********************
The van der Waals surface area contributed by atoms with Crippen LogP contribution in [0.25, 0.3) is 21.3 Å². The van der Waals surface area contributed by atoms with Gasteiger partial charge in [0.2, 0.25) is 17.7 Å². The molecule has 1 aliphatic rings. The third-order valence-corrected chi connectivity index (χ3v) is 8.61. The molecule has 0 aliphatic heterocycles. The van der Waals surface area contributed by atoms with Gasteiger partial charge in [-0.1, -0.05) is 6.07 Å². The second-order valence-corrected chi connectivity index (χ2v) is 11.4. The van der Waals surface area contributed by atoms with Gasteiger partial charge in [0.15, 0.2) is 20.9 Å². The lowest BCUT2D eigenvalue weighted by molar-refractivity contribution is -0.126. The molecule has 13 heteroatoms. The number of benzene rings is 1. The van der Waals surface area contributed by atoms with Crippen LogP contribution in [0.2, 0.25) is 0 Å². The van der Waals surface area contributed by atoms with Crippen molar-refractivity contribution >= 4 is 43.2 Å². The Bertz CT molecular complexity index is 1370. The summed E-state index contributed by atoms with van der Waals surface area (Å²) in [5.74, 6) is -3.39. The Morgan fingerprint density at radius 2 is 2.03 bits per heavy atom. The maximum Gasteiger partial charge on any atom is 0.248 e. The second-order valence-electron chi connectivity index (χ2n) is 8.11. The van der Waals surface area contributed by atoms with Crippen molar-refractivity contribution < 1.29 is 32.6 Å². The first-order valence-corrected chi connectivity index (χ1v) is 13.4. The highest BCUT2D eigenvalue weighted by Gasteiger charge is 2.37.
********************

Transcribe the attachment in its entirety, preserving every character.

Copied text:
The van der Waals surface area contributed by atoms with Crippen LogP contribution in [0.25, 0.3) is 21.3 Å². The van der Waals surface area contributed by atoms with Gasteiger partial charge in [0.2, 0.25) is 17.7 Å². The molecule has 1 aliphatic rings. The third-order valence-corrected chi connectivity index (χ3v) is 8.61. The molecule has 0 aliphatic heterocycles. The van der Waals surface area contributed by atoms with Gasteiger partial charge in [-0.1, -0.05) is 6.07 Å². The second-order valence-corrected chi connectivity index (χ2v) is 11.4. The van der Waals surface area contributed by atoms with Gasteiger partial charge in [0.15, 0.2) is 20.9 Å². The lowest BCUT2D eigenvalue weighted by molar-refractivity contribution is -0.126. The molecule has 13 heteroatoms. The number of benzene rings is 1. The van der Waals surface area contributed by atoms with Crippen LogP contribution in [0.2, 0.25) is 0 Å². The van der Waals surface area contributed by atoms with Crippen molar-refractivity contribution >= 4 is 43.2 Å². The Bertz CT molecular complexity index is 1370. The summed E-state index contributed by atoms with van der Waals surface area (Å²) in [5.74, 6) is -3.39. The Morgan fingerprint density at radius 2 is 2.03 bits per heavy atom. The maximum Gasteiger partial charge on any atom is 0.248 e. The second-order valence-electron chi connectivity index (χ2n) is 8.11. The van der Waals surface area contributed by atoms with Crippen molar-refractivity contribution < 1.29 is 32.6 Å². The first-order valence-corrected chi connectivity index (χ1v) is 13.4. The highest BCUT2D eigenvalue weighted by Gasteiger charge is 2.37.